- 2 medium yellow onions
- 2 tablespoons plus 2 teaspoons extra-virgin olive oil, divided
- 1/2 teaspoon salt, divided
- 2 tablespoons Thai green curry paste (see Notes)
- 4-5 cups vegetable broth, store-bought or homemade
- 8 cups gently packed spinach (about 6 ounces), any tough stems trimmed, divided
- 2 cups water
- 2 1/2 cups oyster or shiitake mushrooms (about 4 ounces), trimmed
- 2 large cloves garlic, chopped
- 1 1/2 cups 1-inch pieces trimmed green beans
- 1 cup thinly sliced peeled broccoli stems
- 5 scallions, sliced
- 1 tablespoon finely chopped lemongrass (see Notes)
- 1 cup chopped fresh cilantro
- 1 serrano chile, finely chopped
- 2 tablespoons fresh lemon juice, or more to taste
1. Quarter onions lengthwise, then thinly slice crosswise. Heat 2 tablespoons oil in a soup pot or Dutch oven over medium-high heat. Add the onions and 1/4 teaspoon salt; cook, stirring frequently, until the onions are soft and beginning to brown, 6 to 8 minutes. Stir in green curry paste and cook, stirring, for 3 minutes. Stir in 4 cups broth; bring to a gentle simmer.
2. Meanwhile, coarsely chop 4 cups spinach. Combine the remaining 4 cups spinach with water in a blender; puree until the spinach is chopped to confetti. Cut mushrooms into 1/4-inch strips.
3. Heat the remaining 2 teaspoons oil in a large skillet over medium heat. Add garlic and cook, stirring until fragrant, about 30 seconds. Add the mushrooms and cook, stirring, until the liquid cooks away and the mushrooms begin to color, 4 to 6 minutes.
4. Stir the mushroom mixture and green beans into the pot; return to a simmer and cook for 5 minutes. Stir in broccoli stems, scallions and lemongrass; return to a simmer and cook for 3 minutes more. Stir in the chopped and pureed spinach, cilantro and a big pinch of serrano. Return to a simmer, cover and cook just long enough to wilt the spinach, about 1 minute. Add up to 1 cup additional broth if a thinner consistency is desired. Add lemon juice; taste and add more salt, serrano and/or lemon juice, if desired.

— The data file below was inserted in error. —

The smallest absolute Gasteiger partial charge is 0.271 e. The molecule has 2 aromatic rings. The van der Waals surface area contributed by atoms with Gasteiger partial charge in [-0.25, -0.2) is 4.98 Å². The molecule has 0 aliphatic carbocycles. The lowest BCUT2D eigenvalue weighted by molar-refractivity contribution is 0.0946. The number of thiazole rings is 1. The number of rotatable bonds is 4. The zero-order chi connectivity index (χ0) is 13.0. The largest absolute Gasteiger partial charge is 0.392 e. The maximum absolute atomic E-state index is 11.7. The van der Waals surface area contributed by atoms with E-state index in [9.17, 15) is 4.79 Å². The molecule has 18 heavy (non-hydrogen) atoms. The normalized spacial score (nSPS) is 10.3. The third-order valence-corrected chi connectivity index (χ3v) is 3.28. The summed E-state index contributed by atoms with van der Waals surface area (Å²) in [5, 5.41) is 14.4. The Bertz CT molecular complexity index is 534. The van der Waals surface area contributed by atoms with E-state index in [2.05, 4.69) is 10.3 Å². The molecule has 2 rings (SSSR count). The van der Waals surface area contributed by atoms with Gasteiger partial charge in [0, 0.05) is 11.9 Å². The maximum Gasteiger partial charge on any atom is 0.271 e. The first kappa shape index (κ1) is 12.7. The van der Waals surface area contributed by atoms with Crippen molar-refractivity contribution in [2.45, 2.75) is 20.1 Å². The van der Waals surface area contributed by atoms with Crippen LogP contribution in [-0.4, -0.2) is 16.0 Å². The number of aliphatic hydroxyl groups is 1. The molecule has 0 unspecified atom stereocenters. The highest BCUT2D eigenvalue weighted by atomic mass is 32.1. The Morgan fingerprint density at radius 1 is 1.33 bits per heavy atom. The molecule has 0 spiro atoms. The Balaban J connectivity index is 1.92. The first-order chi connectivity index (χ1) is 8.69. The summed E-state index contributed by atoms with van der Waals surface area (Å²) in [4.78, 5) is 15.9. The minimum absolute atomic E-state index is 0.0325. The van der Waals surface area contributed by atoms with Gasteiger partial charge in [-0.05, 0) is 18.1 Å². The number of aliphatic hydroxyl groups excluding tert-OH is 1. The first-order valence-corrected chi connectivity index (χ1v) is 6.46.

Notes: Look for prepared green curry paste—a fiery mixture of green chiles and Thai seasonings—in the Asian section of large supermarkets. The heat and salt level can vary widely depending on brand. Be sure to taste as you go; if you like your curry very spicy, you can turn up the heat by using a little more fresh serrano chile.
Look for lemongrass—a woody, scallion-shaped herb with an aromatic lemon flavor—in the produce department of well-stocked supermarkets. To use, trim off the root end and grassy top. Peel off the woody outer leaves. Thinly slice the softer inner stalk, then finely chop.
Original Recipe Source: main.kitchendaily.com